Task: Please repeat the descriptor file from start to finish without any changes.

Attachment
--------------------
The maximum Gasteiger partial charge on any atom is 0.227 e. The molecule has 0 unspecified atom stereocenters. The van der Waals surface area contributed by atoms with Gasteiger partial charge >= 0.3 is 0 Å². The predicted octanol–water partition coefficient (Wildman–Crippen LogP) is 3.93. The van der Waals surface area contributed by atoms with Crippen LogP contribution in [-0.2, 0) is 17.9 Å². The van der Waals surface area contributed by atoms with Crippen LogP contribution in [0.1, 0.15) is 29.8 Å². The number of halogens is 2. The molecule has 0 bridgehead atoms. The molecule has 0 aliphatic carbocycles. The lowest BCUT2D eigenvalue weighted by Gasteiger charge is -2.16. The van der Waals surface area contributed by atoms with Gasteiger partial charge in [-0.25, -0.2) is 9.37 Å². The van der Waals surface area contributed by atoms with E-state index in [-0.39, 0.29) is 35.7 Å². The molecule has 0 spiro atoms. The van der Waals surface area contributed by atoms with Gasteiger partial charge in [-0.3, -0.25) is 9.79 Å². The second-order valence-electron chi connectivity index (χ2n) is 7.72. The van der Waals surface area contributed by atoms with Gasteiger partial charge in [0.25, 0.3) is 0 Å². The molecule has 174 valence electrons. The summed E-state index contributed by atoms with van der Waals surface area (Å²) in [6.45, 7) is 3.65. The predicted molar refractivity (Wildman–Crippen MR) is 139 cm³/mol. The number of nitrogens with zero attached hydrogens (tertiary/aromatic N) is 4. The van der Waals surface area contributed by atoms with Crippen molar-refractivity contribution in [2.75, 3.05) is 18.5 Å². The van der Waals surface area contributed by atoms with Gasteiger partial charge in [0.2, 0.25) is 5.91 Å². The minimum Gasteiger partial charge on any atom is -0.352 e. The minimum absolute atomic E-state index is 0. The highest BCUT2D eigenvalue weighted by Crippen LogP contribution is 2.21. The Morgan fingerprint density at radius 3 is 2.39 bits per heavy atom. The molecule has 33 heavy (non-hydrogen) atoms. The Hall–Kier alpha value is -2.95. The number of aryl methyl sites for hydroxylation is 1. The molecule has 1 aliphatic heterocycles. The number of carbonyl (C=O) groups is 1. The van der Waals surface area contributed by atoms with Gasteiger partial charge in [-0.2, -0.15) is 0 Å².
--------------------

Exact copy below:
The maximum Gasteiger partial charge on any atom is 0.227 e. The molecule has 0 unspecified atom stereocenters. The van der Waals surface area contributed by atoms with Gasteiger partial charge >= 0.3 is 0 Å². The predicted octanol–water partition coefficient (Wildman–Crippen LogP) is 3.93. The van der Waals surface area contributed by atoms with Crippen LogP contribution in [-0.2, 0) is 17.9 Å². The van der Waals surface area contributed by atoms with Crippen LogP contribution in [0.1, 0.15) is 29.8 Å². The number of halogens is 2. The molecule has 0 bridgehead atoms. The molecule has 0 aliphatic carbocycles. The lowest BCUT2D eigenvalue weighted by Gasteiger charge is -2.16. The van der Waals surface area contributed by atoms with Gasteiger partial charge in [-0.25, -0.2) is 9.37 Å². The van der Waals surface area contributed by atoms with E-state index in [-0.39, 0.29) is 35.7 Å². The molecule has 0 spiro atoms. The van der Waals surface area contributed by atoms with Gasteiger partial charge in [-0.3, -0.25) is 9.79 Å². The second-order valence-electron chi connectivity index (χ2n) is 7.72. The van der Waals surface area contributed by atoms with Gasteiger partial charge in [0.25, 0.3) is 0 Å². The molecule has 174 valence electrons. The summed E-state index contributed by atoms with van der Waals surface area (Å²) in [6.45, 7) is 3.65. The predicted molar refractivity (Wildman–Crippen MR) is 139 cm³/mol. The number of nitrogens with zero attached hydrogens (tertiary/aromatic N) is 4. The van der Waals surface area contributed by atoms with Crippen molar-refractivity contribution in [2.75, 3.05) is 18.5 Å². The van der Waals surface area contributed by atoms with Gasteiger partial charge in [0.2, 0.25) is 5.91 Å². The minimum Gasteiger partial charge on any atom is -0.352 e. The minimum absolute atomic E-state index is 0. The highest BCUT2D eigenvalue weighted by Crippen LogP contribution is 2.21. The Morgan fingerprint density at radius 3 is 2.39 bits per heavy atom. The molecule has 33 heavy (non-hydrogen) atoms. The Hall–Kier alpha value is -2.95. The number of aryl methyl sites for hydroxylation is 1. The molecule has 1 aliphatic heterocycles. The number of carbonyl (C=O) groups is 1. The van der Waals surface area contributed by atoms with Gasteiger partial charge in [-0.2, -0.15) is 0 Å².